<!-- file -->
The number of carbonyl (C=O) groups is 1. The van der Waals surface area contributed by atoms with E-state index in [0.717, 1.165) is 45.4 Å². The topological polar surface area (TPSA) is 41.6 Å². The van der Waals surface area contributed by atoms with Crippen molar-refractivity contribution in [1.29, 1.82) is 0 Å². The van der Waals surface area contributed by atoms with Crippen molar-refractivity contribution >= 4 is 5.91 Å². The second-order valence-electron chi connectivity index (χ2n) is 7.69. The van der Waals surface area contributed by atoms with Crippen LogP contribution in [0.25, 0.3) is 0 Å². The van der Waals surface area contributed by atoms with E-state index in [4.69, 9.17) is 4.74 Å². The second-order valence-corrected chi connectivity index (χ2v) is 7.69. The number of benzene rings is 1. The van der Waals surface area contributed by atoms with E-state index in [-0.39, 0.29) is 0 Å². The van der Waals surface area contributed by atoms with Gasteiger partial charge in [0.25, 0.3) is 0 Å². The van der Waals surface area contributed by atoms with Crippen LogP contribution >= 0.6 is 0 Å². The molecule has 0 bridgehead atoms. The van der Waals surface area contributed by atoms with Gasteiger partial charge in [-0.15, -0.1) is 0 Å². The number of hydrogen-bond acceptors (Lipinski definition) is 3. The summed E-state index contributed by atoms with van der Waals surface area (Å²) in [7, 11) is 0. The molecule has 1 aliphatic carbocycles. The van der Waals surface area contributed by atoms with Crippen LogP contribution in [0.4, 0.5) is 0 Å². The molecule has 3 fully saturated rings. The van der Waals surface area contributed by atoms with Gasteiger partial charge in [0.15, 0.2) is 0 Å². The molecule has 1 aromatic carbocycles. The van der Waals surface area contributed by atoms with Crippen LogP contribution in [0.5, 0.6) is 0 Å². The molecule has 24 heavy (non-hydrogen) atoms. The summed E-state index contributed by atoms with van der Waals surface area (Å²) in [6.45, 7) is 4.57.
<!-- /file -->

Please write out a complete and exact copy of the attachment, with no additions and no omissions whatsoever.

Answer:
The number of carbonyl (C=O) groups is 1. The van der Waals surface area contributed by atoms with E-state index in [0.717, 1.165) is 45.4 Å². The topological polar surface area (TPSA) is 41.6 Å². The van der Waals surface area contributed by atoms with Crippen molar-refractivity contribution in [1.29, 1.82) is 0 Å². The van der Waals surface area contributed by atoms with Crippen molar-refractivity contribution >= 4 is 5.91 Å². The second-order valence-electron chi connectivity index (χ2n) is 7.69. The van der Waals surface area contributed by atoms with Crippen LogP contribution in [0.25, 0.3) is 0 Å². The van der Waals surface area contributed by atoms with E-state index in [4.69, 9.17) is 4.74 Å². The second-order valence-corrected chi connectivity index (χ2v) is 7.69. The number of benzene rings is 1. The van der Waals surface area contributed by atoms with E-state index in [-0.39, 0.29) is 0 Å². The van der Waals surface area contributed by atoms with Gasteiger partial charge in [0.25, 0.3) is 0 Å². The van der Waals surface area contributed by atoms with Crippen LogP contribution >= 0.6 is 0 Å². The molecule has 0 bridgehead atoms. The van der Waals surface area contributed by atoms with Gasteiger partial charge in [-0.15, -0.1) is 0 Å². The number of hydrogen-bond acceptors (Lipinski definition) is 3. The summed E-state index contributed by atoms with van der Waals surface area (Å²) in [7, 11) is 0. The molecule has 1 aliphatic carbocycles. The van der Waals surface area contributed by atoms with Crippen LogP contribution in [0.4, 0.5) is 0 Å². The molecule has 3 fully saturated rings. The van der Waals surface area contributed by atoms with Gasteiger partial charge in [0.15, 0.2) is 0 Å². The molecule has 1 aromatic carbocycles. The van der Waals surface area contributed by atoms with Crippen LogP contribution in [0.5, 0.6) is 0 Å². The molecule has 24 heavy (non-hydrogen) atoms. The summed E-state index contributed by atoms with van der Waals surface area (Å²) in [6.45, 7) is 4.57.